The mostly likely “new measures” will be subsidies designed to lower the cost of EVs, which are generally twice the cost of an equivalent internal combustion engine (ICE) car and more money to subsidize building public charging infrastructure.

In other words, the California approach.

Both measures will fail, just as they have failed in other countries (EV sales and ownership rarely breaks the one per cent of sales and one per cent of national auto fleet threshold, except for Norway and Sweden, small countries with Nordic governments happy to subsidize at high levels).

Why? Because they will support the “replacement model” of private vehicle ownership (consumers simply replace an ICE car with an EV), which will mostly take 50 years or more to displace ICE vehicles as the dominant form of road transportation.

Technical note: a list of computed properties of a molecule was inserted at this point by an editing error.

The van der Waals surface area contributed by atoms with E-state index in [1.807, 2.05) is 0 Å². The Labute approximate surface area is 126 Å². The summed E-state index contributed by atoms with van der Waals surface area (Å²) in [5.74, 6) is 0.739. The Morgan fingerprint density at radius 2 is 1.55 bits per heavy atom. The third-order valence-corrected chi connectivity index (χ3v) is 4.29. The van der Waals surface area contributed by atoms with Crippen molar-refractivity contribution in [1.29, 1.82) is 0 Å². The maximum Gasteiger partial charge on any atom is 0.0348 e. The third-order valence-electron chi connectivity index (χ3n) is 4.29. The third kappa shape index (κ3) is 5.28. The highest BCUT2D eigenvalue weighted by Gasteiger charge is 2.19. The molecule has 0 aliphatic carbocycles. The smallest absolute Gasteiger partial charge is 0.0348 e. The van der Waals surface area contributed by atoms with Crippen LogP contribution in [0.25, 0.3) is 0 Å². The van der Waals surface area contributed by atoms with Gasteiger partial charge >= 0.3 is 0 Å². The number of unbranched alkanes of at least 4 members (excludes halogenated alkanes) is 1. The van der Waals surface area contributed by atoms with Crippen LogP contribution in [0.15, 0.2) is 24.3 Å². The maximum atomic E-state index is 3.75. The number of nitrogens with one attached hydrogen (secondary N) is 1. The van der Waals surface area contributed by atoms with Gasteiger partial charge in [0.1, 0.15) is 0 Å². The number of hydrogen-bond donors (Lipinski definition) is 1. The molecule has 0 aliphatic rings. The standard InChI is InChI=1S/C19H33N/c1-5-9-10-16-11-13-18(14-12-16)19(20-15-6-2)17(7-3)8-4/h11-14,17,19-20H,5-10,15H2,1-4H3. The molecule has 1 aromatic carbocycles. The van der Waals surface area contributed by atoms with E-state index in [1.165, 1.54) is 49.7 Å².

And all those taxpayer dollars will be spent just as new technology (autonomous driving) and a new business model (Transportation as a Service, or TaaS. Read my columns here and here and here and here) promise to revolutionize the way we move people around Canada – especially in mega-cities like Vancouver, where traffic congestion is already a major problem and will only get worse.

zero emission vehicle
Catherine McKenna, Canadian environment minister.

If the Canadian government locks itself into policies based on the replacement model and a few years later TaaS begins to transform transportation, then the Justin Trudeau Liberals will have set back the diffusion of EVs rather than aiding it.